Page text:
Due to economic and political reasons, power keeps bouncing from one country to another, which affects the art markets. Japan’s wealth grew in the early 90’s that saw an increase in luxury goods and acquisition of assets. This is when there was a substantial Japanese entry into the art market. Big names like Takashi Murakami were seen in the international market during this time, pulling in more Japanese artists for the times to come.
In the last decade there has been an obvious shift from the West to East. There’s a wave of new big collectors emerging in China, Russia, Middle East and India. There have been significant changes in the art scene, its being globalized. One big event is supported by sub-events in neighboring countries. Just this year Art Dubai was accompanied by talks in Doha, Qatar where renowned art critics like Roberta Smith of the New York Times, were invited along with other professionals from the Western art world. These conferences lead to more opportunities of collaboration making the art world a smaller place.
Each economic shift gives opportunities to diverse artists. I’m always in awe when I see works from artists of exotic/remote/emerging countries. The unfamiliar, raw images are always pleasing to the eye and are aesthetically exciting. New art markets are explored in this manner and more artists are given an opportunity to exhibit their works.
Art has turned from a chaotic and esoteric market to an organized and highly sophisticated market. Research has shown that buying artworks is a solid investment, just like that of buying real estate. Art business is taking a new shape with galleries popping up, concentrating on careers of a few exclusive artists that match their objectives. Artists’ careers are steered and connections are made to take them to higher levels. Exclusiveness prevails, glamour entails.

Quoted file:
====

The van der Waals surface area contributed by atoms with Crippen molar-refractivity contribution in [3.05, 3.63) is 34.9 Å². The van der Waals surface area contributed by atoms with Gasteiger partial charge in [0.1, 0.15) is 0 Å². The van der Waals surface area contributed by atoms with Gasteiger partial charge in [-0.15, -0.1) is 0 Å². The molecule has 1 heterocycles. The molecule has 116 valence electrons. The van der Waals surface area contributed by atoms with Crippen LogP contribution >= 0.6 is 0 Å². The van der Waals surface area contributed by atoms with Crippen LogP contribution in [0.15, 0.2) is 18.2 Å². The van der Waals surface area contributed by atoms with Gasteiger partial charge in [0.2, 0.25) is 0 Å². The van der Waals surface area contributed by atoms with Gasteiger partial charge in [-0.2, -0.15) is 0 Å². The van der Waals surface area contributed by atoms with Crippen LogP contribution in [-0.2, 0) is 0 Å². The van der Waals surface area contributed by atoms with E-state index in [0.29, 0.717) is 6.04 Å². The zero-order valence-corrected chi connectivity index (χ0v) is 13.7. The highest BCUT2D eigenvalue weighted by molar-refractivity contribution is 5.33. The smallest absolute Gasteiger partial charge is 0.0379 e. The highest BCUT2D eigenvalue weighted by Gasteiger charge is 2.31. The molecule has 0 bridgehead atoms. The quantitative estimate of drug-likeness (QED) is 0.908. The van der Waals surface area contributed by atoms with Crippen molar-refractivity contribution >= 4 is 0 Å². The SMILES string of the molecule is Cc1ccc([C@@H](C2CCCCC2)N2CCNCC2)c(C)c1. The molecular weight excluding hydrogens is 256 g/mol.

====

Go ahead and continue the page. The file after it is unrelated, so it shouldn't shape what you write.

Events like Art Fairs, Art Biennales, Art Events, Art Talks, Art Summits, Art Seminars have begun to exist on the peripheries of art market. Everyday my inbox fills up with numerous art event e-vites for different parts of the art world. I realize that there’s not one particular hub that can be called the center of the Arts anymore, just as I’m writing this, in the month of April this year, 19 major art events specked in different parts of the world, are running parallel and over lapping with each other. Interestingly these happenings are not limited to just their respective regions, but International collaboration and support, participation of art professionals and collectors from different parts of the world are making them more globalized.
Art has also become so easily accessible through online transactions, that I question whether is art still dependent on the economic shift? Here’s a fact:
‘The art world is bigger than ever; that’s unquestionable. Depending on which metric you use, the global market is up to twenty times as large as it was in 1990.
On the flip side, the larger the market, the more misinformed it becomes. People are buying art based more on what they hear and less than what they see, they run around from one booth to the other, struggling to get private previews and base their buying power on market trends rather than historical significance. What is this adding to the collections and how does it effect art production? One thing is for sure; there is an increase in the number of buyers who are willing to pay a high price and create misaligned values.
The Economics of Art and Culture: An American Perspective by James Heilburn and Charles M.Gray
New York Magazine: Five Theories on Why The Art Market Can’t Crash by Marc Spielger